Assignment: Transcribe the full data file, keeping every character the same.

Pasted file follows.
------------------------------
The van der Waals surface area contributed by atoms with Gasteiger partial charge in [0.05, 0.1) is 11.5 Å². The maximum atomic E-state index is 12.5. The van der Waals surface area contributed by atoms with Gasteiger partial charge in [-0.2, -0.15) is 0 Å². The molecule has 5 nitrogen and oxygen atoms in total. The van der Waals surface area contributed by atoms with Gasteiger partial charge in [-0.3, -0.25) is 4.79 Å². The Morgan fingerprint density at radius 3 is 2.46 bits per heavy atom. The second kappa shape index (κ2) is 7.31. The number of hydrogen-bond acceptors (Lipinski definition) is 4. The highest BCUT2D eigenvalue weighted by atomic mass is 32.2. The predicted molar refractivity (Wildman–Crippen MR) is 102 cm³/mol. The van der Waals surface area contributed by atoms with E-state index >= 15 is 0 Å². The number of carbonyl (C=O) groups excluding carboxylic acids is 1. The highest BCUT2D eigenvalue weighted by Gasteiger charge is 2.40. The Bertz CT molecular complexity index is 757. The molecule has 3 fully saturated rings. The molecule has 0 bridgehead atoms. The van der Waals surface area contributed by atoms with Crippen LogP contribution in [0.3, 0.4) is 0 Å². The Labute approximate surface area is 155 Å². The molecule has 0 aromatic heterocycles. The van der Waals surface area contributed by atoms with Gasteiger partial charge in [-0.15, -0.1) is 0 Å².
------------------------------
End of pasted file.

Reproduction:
The van der Waals surface area contributed by atoms with Gasteiger partial charge in [0.05, 0.1) is 11.5 Å². The maximum atomic E-state index is 12.5. The van der Waals surface area contributed by atoms with Gasteiger partial charge in [-0.2, -0.15) is 0 Å². The molecule has 5 nitrogen and oxygen atoms in total. The van der Waals surface area contributed by atoms with Gasteiger partial charge in [-0.3, -0.25) is 4.79 Å². The Morgan fingerprint density at radius 3 is 2.46 bits per heavy atom. The second kappa shape index (κ2) is 7.31. The number of hydrogen-bond acceptors (Lipinski definition) is 4. The highest BCUT2D eigenvalue weighted by atomic mass is 32.2. The predicted molar refractivity (Wildman–Crippen MR) is 102 cm³/mol. The van der Waals surface area contributed by atoms with E-state index >= 15 is 0 Å². The number of carbonyl (C=O) groups excluding carboxylic acids is 1. The highest BCUT2D eigenvalue weighted by Gasteiger charge is 2.40. The Bertz CT molecular complexity index is 757. The molecule has 3 fully saturated rings. The molecule has 0 bridgehead atoms. The van der Waals surface area contributed by atoms with Crippen LogP contribution in [0.3, 0.4) is 0 Å². The Labute approximate surface area is 155 Å². The molecule has 0 aromatic heterocycles. The van der Waals surface area contributed by atoms with Gasteiger partial charge in [-0.15, -0.1) is 0 Å².